When deleting a computer object from AD, you get this error:
Object contains other objects
This is because the computer object contains another object (yes, it’s possible!). To see the object it contains and fix this error:
- Open Active Directory Users and Computers
- Click View -> Users, Contacts, Groups, and Computers as containers
- Now find the computer object in the directory structure (not using the Find option)
- Expand the computer object to see the other object contained within
- Delete the object within
You should now be able to delete the computer object.
When trying to delete an object from AD, you get this error:
The directory service can perform the requested operation only on a leaf object
This is because the object you are deleting contains another object, making the object a (sort of) container. This can even be true of computer and user account objects! To confirm this, in AD Users and Computers (dsa.msc), click View -> Users, Contacts, Groups, and Computers as containers. You will then be able to expand the object to see if it has anything inside it.
You may find that the notification sound is not working in Snapchat. This is because you need to enable it. To enable notification sounds in Snapchat:
- Open Snapchat
- Go to the camera screen
- Tap on the cube at the bottom left
- Select the settings option (looks like a cog at the top right)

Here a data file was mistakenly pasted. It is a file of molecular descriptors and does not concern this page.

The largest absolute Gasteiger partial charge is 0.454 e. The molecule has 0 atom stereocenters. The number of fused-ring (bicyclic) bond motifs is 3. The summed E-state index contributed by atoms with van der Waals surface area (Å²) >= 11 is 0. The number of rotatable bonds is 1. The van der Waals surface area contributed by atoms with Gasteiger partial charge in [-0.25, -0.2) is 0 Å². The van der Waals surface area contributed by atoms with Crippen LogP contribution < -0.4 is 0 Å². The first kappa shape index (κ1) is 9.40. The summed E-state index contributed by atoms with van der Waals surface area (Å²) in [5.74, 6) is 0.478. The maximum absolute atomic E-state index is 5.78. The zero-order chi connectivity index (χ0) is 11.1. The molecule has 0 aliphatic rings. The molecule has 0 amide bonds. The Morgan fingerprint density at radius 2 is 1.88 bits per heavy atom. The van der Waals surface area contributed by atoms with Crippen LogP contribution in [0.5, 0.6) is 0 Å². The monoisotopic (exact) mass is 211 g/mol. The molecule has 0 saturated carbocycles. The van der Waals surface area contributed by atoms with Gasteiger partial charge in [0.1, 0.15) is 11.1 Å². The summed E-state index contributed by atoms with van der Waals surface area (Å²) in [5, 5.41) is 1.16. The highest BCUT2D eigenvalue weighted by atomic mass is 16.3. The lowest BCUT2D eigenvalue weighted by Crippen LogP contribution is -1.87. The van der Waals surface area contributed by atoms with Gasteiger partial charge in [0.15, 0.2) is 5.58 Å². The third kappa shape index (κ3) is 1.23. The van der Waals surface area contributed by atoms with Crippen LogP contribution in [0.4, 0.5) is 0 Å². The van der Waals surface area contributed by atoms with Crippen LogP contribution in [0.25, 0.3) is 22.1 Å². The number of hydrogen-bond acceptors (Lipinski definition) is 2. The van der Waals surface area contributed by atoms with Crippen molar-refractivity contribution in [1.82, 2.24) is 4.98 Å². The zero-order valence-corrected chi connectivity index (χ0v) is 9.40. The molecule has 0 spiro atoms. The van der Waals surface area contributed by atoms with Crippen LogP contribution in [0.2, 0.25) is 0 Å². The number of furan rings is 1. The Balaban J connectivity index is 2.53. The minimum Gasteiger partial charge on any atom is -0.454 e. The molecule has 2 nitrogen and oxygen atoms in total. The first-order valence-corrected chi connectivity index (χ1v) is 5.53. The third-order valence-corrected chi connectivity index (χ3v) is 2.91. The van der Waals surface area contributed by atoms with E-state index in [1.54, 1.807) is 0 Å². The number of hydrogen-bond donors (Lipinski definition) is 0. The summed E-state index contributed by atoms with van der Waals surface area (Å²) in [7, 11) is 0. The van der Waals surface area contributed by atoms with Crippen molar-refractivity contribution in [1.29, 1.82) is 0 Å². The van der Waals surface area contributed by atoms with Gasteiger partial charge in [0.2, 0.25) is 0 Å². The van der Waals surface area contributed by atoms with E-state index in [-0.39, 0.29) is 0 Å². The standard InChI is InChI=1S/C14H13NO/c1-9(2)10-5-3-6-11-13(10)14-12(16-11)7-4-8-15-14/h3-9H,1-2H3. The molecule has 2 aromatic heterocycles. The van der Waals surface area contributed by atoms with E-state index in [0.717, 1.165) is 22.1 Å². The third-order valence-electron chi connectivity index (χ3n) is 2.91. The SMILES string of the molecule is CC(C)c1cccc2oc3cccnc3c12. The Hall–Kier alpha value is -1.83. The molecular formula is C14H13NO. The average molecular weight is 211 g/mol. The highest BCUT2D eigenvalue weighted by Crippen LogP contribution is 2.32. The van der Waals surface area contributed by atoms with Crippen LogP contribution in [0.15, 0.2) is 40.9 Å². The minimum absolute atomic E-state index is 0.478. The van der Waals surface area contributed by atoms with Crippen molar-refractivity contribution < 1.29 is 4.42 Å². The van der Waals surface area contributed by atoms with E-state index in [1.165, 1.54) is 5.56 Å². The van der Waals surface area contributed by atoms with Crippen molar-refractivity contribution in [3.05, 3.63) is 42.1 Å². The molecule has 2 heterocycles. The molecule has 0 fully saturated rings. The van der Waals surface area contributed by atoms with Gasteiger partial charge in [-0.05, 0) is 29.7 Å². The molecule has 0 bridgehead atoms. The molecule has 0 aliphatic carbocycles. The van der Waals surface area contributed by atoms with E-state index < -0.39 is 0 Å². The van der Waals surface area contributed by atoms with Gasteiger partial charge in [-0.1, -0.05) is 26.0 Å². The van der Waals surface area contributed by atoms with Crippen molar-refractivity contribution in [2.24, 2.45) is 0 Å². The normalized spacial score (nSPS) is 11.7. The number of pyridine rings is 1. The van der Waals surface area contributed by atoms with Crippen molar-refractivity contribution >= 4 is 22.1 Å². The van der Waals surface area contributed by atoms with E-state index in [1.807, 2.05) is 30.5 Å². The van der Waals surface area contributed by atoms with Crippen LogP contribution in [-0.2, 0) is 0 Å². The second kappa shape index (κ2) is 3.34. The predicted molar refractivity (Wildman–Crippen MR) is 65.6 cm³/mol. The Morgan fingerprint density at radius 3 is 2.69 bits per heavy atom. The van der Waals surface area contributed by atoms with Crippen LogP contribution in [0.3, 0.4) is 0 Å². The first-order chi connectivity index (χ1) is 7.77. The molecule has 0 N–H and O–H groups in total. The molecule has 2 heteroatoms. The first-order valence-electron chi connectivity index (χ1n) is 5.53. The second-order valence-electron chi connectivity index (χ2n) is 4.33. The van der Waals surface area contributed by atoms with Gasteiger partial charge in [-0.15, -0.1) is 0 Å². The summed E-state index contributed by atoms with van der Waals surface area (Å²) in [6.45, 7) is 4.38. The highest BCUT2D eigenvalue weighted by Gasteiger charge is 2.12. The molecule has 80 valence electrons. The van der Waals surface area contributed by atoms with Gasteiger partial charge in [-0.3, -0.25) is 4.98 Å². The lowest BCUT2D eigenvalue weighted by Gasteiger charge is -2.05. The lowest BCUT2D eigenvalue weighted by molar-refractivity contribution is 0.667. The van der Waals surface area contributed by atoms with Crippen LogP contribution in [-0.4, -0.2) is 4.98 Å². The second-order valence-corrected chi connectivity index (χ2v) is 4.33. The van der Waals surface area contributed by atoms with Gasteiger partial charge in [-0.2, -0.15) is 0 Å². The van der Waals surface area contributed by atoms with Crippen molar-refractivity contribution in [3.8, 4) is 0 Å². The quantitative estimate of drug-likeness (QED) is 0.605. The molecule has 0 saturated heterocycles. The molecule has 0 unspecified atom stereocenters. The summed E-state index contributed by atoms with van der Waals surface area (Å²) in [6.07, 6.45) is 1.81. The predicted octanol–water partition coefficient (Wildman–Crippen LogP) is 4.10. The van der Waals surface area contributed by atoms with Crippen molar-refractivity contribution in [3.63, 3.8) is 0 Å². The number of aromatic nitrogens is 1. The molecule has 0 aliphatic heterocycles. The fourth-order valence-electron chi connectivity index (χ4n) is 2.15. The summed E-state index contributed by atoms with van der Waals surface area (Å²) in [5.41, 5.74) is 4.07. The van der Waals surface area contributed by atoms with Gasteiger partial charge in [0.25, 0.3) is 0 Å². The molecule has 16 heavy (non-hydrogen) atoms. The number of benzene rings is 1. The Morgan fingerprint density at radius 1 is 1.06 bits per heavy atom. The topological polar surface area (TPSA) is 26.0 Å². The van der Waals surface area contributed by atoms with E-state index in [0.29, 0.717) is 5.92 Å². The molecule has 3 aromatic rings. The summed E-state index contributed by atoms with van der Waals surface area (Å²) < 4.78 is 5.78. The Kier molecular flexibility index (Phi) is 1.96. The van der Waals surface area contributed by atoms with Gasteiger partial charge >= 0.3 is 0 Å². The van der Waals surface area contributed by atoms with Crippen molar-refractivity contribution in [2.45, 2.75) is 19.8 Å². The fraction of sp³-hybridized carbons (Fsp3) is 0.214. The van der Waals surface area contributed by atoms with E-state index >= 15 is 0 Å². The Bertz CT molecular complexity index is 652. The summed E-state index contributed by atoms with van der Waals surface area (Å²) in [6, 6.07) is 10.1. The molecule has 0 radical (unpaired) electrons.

- Under My Account, set Notification Sound to by On
Notification sounds in Snapchat should now be working.
The removal of the My Computer icon from the Windows 7 Start Menu is a strange GPO, because it’s not found under the Start Menu and Taskbar GPO as you’d expect. To remove My Computer from the Start Menu, navigate to the following GPO:
User Configuration -> Policies -> Administrative Templates -> Desktop -> Remove Computer icon on the desktop
This policy is also responsible for removing the My Computer icon from the Start Menu.
I’ve decided to start writing about finance on my blog. Why? This year I decided to focus on my retirement and am just about to buy my 3rd house in one year.
Because work has been so busy and I’m not really having a social life, I spend most of my personal time saving or calculating how to manipulate my investments, the aim being to shave years from my retirement. I’m quite enjoying this manipulation because it’s like doing a puzzle, but also allows me to be as creative as Kim Dotcom’s lawyer.
With that, I hope you enjoy my creativity and it helps you achieve your personal financial goals.